'Star Wars: The Rise Of Skywalker': J.J. Abrams Explains If Force Abilities Must Come From A Character's Bloodline

Despite J.J. Abrams' recent comments praising Rian Johnson's Star Wars: The Last Jedi, I still find myself wondering if he plans to tweak anything Johnson established in that film with Star Wars: The Rise of Skywalker. But one thing he definitely will not be changing is the idea that you don't have to come from a specific bloodline to be able to tap into the Force. Read Abrams' recent comments below.

Does Rey's Bloodline Matter?

A few days ago, a Twitter user tweeted what appears to be excerpts from a Spanish language issue of Premiere Magazine which features an interview with J.J. Abrams talking about Star Wars. Assuming this is legit, and it looks like it is, here's what Abrams had to say (via Google Translate) when asked if the prevailing message from Star Wars: The Last Jedi – the fact that anyone from any background can become a powerful Force user – still holds true in his sequel:

"Yes, of course keeping that message has been a priority. It is an absolute mistake to say that you have to be related to a particular person or blood line to have power with the Force. Since I was a child, one of the most moving things for me was to know what anyone could be a Jedi."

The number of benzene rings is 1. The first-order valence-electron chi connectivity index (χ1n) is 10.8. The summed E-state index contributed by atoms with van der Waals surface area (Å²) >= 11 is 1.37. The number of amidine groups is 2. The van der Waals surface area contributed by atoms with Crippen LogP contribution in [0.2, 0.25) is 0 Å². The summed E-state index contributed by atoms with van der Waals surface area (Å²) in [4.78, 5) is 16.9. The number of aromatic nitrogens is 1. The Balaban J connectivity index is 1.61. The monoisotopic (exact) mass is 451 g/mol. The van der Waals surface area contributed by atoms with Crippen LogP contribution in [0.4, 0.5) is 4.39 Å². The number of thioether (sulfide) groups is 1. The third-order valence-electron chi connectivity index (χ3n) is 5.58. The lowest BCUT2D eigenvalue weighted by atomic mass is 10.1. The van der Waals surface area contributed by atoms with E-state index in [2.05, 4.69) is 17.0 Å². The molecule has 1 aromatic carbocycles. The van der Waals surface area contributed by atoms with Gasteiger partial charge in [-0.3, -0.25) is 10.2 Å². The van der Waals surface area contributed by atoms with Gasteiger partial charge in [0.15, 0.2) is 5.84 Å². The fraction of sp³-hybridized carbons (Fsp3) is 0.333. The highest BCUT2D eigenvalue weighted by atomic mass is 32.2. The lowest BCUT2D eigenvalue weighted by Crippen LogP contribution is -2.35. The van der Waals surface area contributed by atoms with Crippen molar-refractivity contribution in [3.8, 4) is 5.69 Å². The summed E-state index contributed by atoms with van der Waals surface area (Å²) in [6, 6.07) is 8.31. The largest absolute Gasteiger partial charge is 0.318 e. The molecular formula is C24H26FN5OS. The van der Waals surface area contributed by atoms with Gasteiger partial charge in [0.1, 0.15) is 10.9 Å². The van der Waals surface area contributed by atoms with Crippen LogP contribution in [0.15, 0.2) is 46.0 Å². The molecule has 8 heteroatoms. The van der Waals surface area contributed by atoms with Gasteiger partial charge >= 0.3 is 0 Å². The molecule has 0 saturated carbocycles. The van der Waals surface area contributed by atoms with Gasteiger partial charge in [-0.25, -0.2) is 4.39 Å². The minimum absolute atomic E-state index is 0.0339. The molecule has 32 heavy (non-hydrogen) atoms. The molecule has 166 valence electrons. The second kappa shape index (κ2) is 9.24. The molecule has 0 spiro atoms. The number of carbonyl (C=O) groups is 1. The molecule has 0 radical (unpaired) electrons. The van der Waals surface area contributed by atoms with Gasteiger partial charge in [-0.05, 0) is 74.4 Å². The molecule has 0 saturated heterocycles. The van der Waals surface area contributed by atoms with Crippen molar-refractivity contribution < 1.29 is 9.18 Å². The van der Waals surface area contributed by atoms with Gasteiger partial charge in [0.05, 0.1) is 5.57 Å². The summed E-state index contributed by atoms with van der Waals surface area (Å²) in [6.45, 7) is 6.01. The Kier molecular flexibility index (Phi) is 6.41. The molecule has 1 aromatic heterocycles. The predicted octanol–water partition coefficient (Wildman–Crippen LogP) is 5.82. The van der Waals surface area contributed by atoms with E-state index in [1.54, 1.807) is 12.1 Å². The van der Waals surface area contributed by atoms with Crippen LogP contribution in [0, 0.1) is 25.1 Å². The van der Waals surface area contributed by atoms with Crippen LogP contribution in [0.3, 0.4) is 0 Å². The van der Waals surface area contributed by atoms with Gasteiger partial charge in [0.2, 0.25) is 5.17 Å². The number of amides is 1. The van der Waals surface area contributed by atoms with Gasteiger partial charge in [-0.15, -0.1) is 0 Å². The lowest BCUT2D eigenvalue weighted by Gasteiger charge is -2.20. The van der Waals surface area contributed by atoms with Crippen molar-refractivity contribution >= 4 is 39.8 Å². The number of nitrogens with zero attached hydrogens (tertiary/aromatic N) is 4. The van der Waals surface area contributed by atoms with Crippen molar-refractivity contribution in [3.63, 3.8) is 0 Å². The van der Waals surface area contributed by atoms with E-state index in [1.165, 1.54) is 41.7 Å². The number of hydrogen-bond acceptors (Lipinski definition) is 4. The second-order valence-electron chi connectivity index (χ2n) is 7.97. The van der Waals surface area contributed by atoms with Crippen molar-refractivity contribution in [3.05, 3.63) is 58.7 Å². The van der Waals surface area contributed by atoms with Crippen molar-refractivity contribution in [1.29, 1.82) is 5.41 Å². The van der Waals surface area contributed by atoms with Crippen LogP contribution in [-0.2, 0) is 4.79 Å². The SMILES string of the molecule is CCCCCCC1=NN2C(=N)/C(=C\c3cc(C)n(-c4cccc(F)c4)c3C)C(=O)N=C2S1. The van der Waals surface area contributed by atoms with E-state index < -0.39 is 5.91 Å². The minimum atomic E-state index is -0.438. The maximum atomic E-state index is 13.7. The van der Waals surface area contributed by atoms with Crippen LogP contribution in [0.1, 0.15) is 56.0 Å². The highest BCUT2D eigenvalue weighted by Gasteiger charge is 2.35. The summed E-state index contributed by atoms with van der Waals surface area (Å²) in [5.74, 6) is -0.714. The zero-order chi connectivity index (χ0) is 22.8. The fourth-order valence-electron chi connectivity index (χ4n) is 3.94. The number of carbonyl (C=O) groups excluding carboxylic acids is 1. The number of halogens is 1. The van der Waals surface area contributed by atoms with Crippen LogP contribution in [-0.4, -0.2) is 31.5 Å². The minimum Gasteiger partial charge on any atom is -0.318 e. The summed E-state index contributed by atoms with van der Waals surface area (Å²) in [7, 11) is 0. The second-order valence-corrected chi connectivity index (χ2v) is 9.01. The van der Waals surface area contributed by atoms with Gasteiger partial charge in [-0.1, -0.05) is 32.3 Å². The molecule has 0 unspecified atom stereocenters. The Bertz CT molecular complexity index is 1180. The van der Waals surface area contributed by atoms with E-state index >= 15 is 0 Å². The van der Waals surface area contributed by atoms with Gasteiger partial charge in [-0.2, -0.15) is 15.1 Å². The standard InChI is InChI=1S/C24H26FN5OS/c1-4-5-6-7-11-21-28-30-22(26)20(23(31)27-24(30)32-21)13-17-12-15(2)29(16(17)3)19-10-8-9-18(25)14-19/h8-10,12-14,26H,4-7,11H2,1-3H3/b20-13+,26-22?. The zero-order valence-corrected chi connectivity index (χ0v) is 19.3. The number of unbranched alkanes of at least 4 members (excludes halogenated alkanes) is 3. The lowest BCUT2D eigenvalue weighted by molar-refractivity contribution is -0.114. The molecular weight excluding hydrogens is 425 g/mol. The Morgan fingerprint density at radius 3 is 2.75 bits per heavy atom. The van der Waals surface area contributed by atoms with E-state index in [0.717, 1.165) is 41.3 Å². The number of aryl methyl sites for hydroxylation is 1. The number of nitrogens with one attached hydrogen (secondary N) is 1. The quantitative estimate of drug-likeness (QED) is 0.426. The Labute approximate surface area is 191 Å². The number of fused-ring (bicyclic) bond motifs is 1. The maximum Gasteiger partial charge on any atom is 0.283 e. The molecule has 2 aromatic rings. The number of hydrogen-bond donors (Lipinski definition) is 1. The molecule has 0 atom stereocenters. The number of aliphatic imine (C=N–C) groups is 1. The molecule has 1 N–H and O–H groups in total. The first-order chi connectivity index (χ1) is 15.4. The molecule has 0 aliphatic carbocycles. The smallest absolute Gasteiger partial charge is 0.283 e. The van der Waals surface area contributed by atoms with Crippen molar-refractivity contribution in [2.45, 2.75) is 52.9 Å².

That's a promising statement, and I'm extremely curious to see if it applies specifically to Rey (Daisy Ridley), the Jakku scavenger-turned-Resistance-leader whose mysterious lineage seems like it's going to catch up to her in this final Skywalker saga movie. Will Rey's bloodline really matter in the end? I hope the answer is no, because personally I think that would make things more interesting and less insular in a franchise that has thus far preferred to stay frustratingly limited in scope. But I suppose even if Abrams has some sort of larger connection cooked up (is Rey related to Emperor Palpatine somehow??), this "anyone can be a Jedi" mentality that he's talking about here could still extend to smaller supporting characters, like Broom Boy from The Last Jedi. If that's the case, let's just hope that actually means something in the context of the movie and doesn't feel tacked on.

And while we're talking about The Rise of Skywalker, check out this poster from this past weekend's CCXP19 in Brazil (click to see the full image):

Star Wars: The Rise of Skywalker blasts into theaters on December 20, 2019.